I unexpectedly found myself at home alone on Saturday night and was able to devote the whole evening to finishing this book. I had the radio on, a cup of tea on the coffee table, a cool summer breeze through the window, and a whole evening of Our Mutual Friend. It’s been ages since I was last able to spend so much time reading so it felt like quite a luxury.
I’ve mentioned elsewhere that I first read this nearly fifteen years ago and loved it from the start. My tastes have changed a little since then so I was concerned that on second reading it might not be quite as good as I remembered. Would it fall flat compared with some of the other Dickens novels I’ve now read? (As an aside I can only say again that I blame The Old Curiosity Shop for casting these doubts in my mind. It’s not even that bad a book but I seem to have lost all my enthusiasm, and all my faith in Dickens, since then). I’m relieved to say, however, that I enjoyed Our Mutual Friend even more the second time so I think it’ll remain a favourite.
There were a couple of things that struck me particularly this time round. Firstly, it’s interesting that this feels so much darker compared with some of his other novels. At its simplest, Our Mutual Friend is a novel about wanting things you can’t have (whether that’s the immense Harmon fortune or the love of a woman who despises you) and the awful, spiteful things that people do when they can’t have what they want. It certainly feels like there’s a lot of death in this one so, combined with the absence of the usual comedy interludes, it’s a bleaker, gloomier read. This was Dickens’ last completed novel before his death so I wonder if maybe he was just feeling a bit curmudgeonly by this time in his life. You certainly get the feeling throughout this novel that he’s frustrated by the injustices he sees around him and increasingly bitter towards the Veneerings and the Podsnaps of this world.
I’ve spoken elsewhere about my love of two of the female characters in the book, Bella and Lizzie. This time, I found myself ever so slightly disappointed by Bella’s passive acceptance that a secret must be kept from her, at least for the time being. I know Dickens’ aim is to show that she’s changed for the better, that her contentment with her new life has driven away all that ambition, but it’s a little out of character. (Plus, if I was Bella I’d be bloody furious if I found out that I’d been lied to. It seems weird that she isn’t). But really, this is quite a small thing. On the whole I think Our Mutual Friend contains some of my favourite Dickensian characters, from poor Jenny Wren to Mr. Venus, articulator of bones. Like many readers, I have a particular soft spot for Eugene Wrayburn, the silent, bored barrister who gets dragged in to the Harmon saga on the coattails of his lawyer friend.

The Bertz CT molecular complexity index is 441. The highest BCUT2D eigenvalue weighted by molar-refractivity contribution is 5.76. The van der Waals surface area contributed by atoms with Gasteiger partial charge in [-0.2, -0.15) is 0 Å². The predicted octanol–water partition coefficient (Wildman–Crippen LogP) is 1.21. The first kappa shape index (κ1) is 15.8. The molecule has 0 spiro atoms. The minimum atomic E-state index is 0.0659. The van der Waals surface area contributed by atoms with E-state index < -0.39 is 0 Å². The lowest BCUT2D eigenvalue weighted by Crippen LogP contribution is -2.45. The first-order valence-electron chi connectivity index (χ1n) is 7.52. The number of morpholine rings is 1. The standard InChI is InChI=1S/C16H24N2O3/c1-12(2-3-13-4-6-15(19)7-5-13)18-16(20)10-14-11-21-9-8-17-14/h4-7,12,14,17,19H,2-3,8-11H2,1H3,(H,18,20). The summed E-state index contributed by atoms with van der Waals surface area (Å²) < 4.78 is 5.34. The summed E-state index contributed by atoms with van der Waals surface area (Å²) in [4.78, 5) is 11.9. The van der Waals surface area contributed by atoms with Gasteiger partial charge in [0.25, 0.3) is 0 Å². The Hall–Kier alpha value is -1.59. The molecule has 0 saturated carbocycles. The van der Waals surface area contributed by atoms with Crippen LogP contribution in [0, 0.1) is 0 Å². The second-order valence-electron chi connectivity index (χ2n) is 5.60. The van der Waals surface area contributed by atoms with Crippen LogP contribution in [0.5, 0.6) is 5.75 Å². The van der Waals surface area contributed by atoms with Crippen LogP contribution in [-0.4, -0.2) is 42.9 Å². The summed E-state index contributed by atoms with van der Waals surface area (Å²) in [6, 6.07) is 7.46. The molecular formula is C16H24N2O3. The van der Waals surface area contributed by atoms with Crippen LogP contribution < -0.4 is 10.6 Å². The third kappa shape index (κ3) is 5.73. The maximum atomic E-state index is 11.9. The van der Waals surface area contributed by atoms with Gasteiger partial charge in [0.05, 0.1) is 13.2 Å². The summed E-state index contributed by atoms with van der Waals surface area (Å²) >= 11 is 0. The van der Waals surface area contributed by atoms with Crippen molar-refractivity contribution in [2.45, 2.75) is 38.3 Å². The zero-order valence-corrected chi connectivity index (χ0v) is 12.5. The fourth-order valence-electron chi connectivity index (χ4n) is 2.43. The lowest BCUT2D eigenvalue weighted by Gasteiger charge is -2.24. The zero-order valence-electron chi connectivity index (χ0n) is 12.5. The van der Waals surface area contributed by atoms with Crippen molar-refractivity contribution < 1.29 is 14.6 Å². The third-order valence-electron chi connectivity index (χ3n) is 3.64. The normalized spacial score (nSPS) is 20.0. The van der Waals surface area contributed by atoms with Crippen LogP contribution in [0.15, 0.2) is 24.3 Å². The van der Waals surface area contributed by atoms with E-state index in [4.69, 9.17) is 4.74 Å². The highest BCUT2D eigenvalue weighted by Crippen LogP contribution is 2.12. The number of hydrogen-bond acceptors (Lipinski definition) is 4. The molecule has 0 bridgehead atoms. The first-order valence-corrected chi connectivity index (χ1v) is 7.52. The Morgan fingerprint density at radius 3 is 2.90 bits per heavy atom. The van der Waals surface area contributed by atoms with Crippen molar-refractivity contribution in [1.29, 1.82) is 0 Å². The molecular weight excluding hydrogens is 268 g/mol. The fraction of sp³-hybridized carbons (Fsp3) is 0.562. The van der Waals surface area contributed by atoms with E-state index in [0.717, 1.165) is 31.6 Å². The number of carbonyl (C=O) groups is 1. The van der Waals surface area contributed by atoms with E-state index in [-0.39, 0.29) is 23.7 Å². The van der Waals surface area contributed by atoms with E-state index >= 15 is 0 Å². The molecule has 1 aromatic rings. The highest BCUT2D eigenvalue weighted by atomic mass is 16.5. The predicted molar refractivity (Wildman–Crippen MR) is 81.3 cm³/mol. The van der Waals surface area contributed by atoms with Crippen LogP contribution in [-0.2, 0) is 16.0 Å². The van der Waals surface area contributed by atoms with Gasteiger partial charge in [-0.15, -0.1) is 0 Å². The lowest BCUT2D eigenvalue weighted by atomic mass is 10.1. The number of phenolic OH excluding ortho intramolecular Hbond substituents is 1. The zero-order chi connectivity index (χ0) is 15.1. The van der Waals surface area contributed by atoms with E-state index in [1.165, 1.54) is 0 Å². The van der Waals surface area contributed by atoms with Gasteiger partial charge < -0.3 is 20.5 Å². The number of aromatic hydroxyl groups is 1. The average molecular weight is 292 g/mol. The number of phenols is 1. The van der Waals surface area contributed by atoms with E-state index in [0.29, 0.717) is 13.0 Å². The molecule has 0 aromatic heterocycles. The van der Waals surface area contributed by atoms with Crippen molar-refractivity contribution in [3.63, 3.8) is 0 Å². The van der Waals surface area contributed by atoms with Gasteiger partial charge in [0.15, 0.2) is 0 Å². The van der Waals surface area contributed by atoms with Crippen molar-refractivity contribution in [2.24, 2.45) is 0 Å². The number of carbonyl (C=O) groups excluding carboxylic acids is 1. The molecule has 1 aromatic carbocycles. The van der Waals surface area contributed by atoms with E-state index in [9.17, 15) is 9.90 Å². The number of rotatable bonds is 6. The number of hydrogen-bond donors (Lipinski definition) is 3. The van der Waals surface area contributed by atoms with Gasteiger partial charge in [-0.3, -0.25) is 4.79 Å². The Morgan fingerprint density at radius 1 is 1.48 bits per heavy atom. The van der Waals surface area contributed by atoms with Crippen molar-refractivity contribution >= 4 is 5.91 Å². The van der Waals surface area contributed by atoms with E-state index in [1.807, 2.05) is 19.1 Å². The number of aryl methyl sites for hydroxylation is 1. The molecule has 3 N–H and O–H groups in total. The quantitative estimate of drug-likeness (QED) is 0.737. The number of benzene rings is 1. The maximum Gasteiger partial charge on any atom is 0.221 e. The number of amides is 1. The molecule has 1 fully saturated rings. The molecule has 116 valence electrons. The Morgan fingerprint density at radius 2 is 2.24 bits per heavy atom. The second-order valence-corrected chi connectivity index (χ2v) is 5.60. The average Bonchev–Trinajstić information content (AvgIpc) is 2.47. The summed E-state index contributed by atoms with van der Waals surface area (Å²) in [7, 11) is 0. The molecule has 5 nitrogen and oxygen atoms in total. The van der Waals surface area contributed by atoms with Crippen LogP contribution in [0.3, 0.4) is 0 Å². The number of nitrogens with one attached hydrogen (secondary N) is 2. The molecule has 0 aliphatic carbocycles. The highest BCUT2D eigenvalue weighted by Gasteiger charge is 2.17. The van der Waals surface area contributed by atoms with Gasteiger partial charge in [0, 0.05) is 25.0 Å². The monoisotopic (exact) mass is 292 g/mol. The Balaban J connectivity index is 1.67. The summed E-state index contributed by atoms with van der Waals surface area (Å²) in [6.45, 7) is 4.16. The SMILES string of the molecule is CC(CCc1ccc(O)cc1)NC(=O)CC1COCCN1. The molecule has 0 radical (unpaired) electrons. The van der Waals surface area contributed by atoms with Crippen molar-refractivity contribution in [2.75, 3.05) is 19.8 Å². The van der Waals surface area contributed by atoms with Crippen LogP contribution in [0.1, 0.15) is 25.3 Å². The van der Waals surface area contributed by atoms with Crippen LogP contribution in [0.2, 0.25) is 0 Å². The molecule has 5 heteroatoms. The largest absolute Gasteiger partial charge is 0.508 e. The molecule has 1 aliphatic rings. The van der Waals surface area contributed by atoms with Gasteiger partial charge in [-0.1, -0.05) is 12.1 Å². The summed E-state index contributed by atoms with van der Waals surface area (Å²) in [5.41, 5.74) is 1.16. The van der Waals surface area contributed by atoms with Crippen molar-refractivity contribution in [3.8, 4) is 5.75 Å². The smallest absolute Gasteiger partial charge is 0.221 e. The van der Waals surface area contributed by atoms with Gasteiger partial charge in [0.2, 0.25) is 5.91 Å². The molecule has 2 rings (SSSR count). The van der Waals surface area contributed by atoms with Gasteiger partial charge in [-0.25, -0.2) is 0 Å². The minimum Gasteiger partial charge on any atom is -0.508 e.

Composedly smoking, he leaned an elbow on the chimneypiece at the side of the fire and looked at the schoolmaster. It was a cruel look, in its cold disdain of him, as a creature of no worth. The schoolmaster looked at him and that too was a cruel look, though of the different kind, that it had a raging jealousy and fiery wrath in it.
While I like his healthy cynicism about the world around him, I found his treatment of other people more intriguing than I remembered. I suppose you could argue that it’s his cruel mockery of the unfortunate schoolmaster Bradley Headstone, who happens to be his love rival, that sets them all on their dangerous path. I wonder whether, if he’d been a kinder man, a less selfish one, Headstone’s obsession might not have taken such a grim turn.
I know a lot of Dickens fans have mixed feelings about this particular book and I know it isn’t perfect. There are a few too many characters than are probably really necessary and of course he does go on and on about stuff that really isn’t important to the story. But still, I do think it’s an example of Dickens at his best. It’s so carefully plotted and there’s so much depth to the characters that I think you can probably overlook some of the finer complaints. There’s nothing quite like it.